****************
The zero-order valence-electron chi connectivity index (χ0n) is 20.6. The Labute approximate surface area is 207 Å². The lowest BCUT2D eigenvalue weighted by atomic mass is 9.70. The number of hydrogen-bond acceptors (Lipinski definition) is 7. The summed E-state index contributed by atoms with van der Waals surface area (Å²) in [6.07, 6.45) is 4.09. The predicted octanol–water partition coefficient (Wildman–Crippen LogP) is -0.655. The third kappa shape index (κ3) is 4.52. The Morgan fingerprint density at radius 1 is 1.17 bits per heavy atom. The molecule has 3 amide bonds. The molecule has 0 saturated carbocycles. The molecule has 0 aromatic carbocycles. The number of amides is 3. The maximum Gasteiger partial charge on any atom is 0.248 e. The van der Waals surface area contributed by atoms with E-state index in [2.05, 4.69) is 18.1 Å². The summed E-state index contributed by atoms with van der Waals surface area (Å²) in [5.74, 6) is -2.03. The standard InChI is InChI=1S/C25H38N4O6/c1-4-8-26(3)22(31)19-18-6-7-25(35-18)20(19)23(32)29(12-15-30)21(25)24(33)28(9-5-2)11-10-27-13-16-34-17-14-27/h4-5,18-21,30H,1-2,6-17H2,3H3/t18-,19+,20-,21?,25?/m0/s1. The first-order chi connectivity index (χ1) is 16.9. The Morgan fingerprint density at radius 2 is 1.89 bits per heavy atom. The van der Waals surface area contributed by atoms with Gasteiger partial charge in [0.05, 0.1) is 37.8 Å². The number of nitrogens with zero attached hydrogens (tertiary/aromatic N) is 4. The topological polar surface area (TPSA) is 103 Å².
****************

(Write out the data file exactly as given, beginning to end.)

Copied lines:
The zero-order valence-electron chi connectivity index (χ0n) is 20.6. The Labute approximate surface area is 207 Å². The lowest BCUT2D eigenvalue weighted by atomic mass is 9.70. The number of hydrogen-bond acceptors (Lipinski definition) is 7. The summed E-state index contributed by atoms with van der Waals surface area (Å²) in [6.07, 6.45) is 4.09. The predicted octanol–water partition coefficient (Wildman–Crippen LogP) is -0.655. The third kappa shape index (κ3) is 4.52. The Morgan fingerprint density at radius 1 is 1.17 bits per heavy atom. The molecule has 3 amide bonds. The molecule has 0 saturated carbocycles. The molecule has 0 aromatic carbocycles. The number of amides is 3. The maximum Gasteiger partial charge on any atom is 0.248 e. The van der Waals surface area contributed by atoms with E-state index in [2.05, 4.69) is 18.1 Å². The summed E-state index contributed by atoms with van der Waals surface area (Å²) in [5.74, 6) is -2.03. The standard InChI is InChI=1S/C25H38N4O6/c1-4-8-26(3)22(31)19-18-6-7-25(35-18)20(19)23(32)29(12-15-30)21(25)24(33)28(9-5-2)11-10-27-13-16-34-17-14-27/h4-5,18-21,30H,1-2,6-17H2,3H3/t18-,19+,20-,21?,25?/m0/s1. The first-order chi connectivity index (χ1) is 16.9. The Morgan fingerprint density at radius 2 is 1.89 bits per heavy atom. The van der Waals surface area contributed by atoms with Gasteiger partial charge in [0.05, 0.1) is 37.8 Å². The number of nitrogens with zero attached hydrogens (tertiary/aromatic N) is 4. The topological polar surface area (TPSA) is 103 Å².